Monday, June 7, 2010

BP (NYSE:BP) Verses Exxon (NYSE:XOM) Valdez Lawsuits

"BP (NYSE:BP) is saying they will pay legitimate claims just like Exxon (NYSE:XOM) said after the Valdez oil spill," said lead attorney at Baron and Bud, Scott Summy. He is representing 18 fisherman in lawsuits against the UK company. "Yet once publicity died down, Exxon litigated for over 20 years," said Summy.

Even though BP is maintaining they will pay "all legitimate claims," in all reality, as wonders Summy, how hard will it be to get them to actually pay. BP said they don't make statements on legal matters.

Exxon volunteered to pay Alaskans, as well as businesses $300 million right away after their oil spill. Courts ended up ordering Exxon Mobil to pay an additional $25 million to some groups that had been overlooked. The total amount that the U.S. Supreme court ordered Exxon Mobil to pay was $507 million, plus interest in the amount of $470 million in 2009.

BP has already paid out 18,000 of the 36,000 claims that have been filed against them, totaling close to $48 million. BP is focusing on the claims whose livelihoods have been effected. As well as the families of the 11 victims who died and the additional 17 people who were injured.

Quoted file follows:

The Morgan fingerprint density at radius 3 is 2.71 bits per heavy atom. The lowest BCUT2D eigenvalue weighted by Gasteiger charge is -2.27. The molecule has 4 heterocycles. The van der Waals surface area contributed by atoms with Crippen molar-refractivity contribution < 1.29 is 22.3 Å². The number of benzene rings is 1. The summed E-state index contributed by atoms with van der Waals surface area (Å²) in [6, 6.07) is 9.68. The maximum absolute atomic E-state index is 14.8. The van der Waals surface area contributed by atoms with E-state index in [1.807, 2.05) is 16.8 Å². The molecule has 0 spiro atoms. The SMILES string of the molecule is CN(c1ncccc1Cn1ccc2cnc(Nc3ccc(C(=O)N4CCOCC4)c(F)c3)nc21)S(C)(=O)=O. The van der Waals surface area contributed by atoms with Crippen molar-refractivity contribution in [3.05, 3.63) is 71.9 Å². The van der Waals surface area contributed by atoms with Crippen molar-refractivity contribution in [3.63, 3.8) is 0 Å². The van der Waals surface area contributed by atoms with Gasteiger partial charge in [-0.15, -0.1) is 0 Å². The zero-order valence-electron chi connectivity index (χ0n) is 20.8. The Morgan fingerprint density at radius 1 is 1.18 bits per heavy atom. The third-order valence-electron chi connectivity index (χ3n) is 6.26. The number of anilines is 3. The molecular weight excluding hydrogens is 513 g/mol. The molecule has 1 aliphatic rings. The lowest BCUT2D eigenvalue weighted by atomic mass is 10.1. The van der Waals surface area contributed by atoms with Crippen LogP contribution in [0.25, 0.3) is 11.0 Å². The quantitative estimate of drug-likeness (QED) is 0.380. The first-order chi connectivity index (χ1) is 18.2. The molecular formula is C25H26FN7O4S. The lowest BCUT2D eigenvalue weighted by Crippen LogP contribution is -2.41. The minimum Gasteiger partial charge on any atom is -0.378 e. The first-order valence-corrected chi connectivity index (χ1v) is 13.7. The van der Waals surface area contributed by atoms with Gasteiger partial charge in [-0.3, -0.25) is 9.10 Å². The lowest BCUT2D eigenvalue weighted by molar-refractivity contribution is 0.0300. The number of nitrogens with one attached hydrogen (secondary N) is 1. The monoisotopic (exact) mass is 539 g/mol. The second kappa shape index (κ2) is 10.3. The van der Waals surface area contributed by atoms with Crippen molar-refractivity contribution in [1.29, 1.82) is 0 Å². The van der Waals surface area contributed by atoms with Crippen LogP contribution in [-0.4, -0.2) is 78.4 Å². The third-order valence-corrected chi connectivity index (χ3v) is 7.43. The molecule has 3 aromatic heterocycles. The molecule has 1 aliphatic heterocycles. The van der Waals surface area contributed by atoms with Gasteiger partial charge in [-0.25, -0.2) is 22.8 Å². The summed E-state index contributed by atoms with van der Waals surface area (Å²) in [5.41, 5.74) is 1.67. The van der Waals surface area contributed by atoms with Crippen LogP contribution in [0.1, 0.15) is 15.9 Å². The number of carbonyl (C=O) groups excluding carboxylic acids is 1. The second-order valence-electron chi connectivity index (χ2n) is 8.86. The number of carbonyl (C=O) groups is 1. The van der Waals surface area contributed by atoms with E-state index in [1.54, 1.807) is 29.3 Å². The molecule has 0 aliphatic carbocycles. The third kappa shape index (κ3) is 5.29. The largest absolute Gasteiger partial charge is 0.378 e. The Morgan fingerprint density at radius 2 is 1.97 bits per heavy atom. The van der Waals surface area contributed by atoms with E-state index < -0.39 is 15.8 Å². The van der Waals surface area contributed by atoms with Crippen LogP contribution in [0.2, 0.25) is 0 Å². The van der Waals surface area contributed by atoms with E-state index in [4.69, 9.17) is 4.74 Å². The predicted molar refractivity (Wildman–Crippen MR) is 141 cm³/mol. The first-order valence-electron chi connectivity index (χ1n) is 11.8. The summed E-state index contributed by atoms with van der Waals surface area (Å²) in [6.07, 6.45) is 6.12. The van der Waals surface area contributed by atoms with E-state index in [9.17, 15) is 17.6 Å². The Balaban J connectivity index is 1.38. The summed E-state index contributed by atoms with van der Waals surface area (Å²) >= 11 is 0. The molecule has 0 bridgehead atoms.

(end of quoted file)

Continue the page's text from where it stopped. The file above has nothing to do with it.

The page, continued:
The federal cap is $75 million for offshore damages. Most of the claims against BP will not be covered under this cap including, shareholder lawsuits, cleanup costs, tort lawsuits, as well as any civil or criminal penalties and any state claims.

1 comment:

  1. The crude oil is toxic!! Workers cleaning the oily Gulf beaches need to know the danger. Don't become BP's Collateral Damaged, like Exxon’s Collateral Damaged.

    My name is Merle Savage, a female general foreman during the Exxon Valdez oil spill (EVOS) beach cleanup in 1989. I am one of the 11,000+ cleanup workers from the Exxon Valdez oil spill (EVOS), who is suffering from health issues from that toxic cleanup, without compensation from Exxon.

    Dr. Riki Ott visited me in 2007 to explain about the toxic spraying on the beaches. She also informed me that Exxon's medical records and the reports that surfaced in litigation by sick workers in 1994, had been sealed from the public, making it impossible to hold Exxon responsible for their actions.

    Exxon developed the toxic spraying; OSHA, the Coast Guard, and the state of Alaska authorized the procedure. Beach crews breathed in crude oil that splashed off the rocks and into the air -- the toxic exposure turned into chronic breathing conditions and central nervous system problems, neurological impairment, chronic respiratory disease, leukemia, lymphoma, brain tumors, liver damage, and blood disease.

    My web site is devoted to searching for EVOS cleanup workers who were exposed to the toxic spraying, and are suffering from the same illnesses that I have. There is an on going Longshoreman’s claim for workers with medical problems from the oil cleanup. Our summer employment turned into a death sentence for many -- and a life of unending medical conditions for the rest of Exxon’s Collateral Damaged.